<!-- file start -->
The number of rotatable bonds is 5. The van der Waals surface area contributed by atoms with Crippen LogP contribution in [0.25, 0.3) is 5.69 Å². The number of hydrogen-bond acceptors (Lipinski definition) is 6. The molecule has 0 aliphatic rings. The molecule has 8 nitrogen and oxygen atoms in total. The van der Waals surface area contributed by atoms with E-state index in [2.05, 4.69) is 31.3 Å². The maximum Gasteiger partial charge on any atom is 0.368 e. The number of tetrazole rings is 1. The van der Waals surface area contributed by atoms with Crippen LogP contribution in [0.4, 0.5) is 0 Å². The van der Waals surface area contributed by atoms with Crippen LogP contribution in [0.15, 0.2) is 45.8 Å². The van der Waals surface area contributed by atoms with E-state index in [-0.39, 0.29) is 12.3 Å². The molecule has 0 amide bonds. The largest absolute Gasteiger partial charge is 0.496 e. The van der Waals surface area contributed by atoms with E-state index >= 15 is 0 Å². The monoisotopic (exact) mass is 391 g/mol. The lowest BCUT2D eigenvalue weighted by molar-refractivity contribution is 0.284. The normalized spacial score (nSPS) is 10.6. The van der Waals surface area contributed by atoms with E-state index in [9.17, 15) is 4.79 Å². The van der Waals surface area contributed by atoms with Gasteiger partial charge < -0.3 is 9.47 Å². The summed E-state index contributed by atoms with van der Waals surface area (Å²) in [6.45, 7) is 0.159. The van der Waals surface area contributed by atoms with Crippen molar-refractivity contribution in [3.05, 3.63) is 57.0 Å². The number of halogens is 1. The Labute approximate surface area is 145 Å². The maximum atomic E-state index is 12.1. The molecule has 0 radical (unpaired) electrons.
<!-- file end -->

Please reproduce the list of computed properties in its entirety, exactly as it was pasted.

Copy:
The number of rotatable bonds is 5. The van der Waals surface area contributed by atoms with Crippen LogP contribution in [0.25, 0.3) is 5.69 Å². The number of hydrogen-bond acceptors (Lipinski definition) is 6. The molecule has 0 aliphatic rings. The molecule has 8 nitrogen and oxygen atoms in total. The van der Waals surface area contributed by atoms with E-state index in [2.05, 4.69) is 31.3 Å². The maximum Gasteiger partial charge on any atom is 0.368 e. The number of tetrazole rings is 1. The van der Waals surface area contributed by atoms with Crippen LogP contribution in [0.4, 0.5) is 0 Å². The van der Waals surface area contributed by atoms with Crippen LogP contribution in [0.15, 0.2) is 45.8 Å². The van der Waals surface area contributed by atoms with E-state index in [-0.39, 0.29) is 12.3 Å². The molecule has 0 amide bonds. The largest absolute Gasteiger partial charge is 0.496 e. The van der Waals surface area contributed by atoms with E-state index >= 15 is 0 Å². The monoisotopic (exact) mass is 391 g/mol. The lowest BCUT2D eigenvalue weighted by molar-refractivity contribution is 0.284. The normalized spacial score (nSPS) is 10.6. The van der Waals surface area contributed by atoms with E-state index in [9.17, 15) is 4.79 Å². The van der Waals surface area contributed by atoms with Gasteiger partial charge < -0.3 is 9.47 Å². The summed E-state index contributed by atoms with van der Waals surface area (Å²) in [6.45, 7) is 0.159. The van der Waals surface area contributed by atoms with Crippen molar-refractivity contribution in [3.05, 3.63) is 57.0 Å². The number of halogens is 1. The Labute approximate surface area is 145 Å². The maximum atomic E-state index is 12.1. The molecule has 0 radical (unpaired) electrons.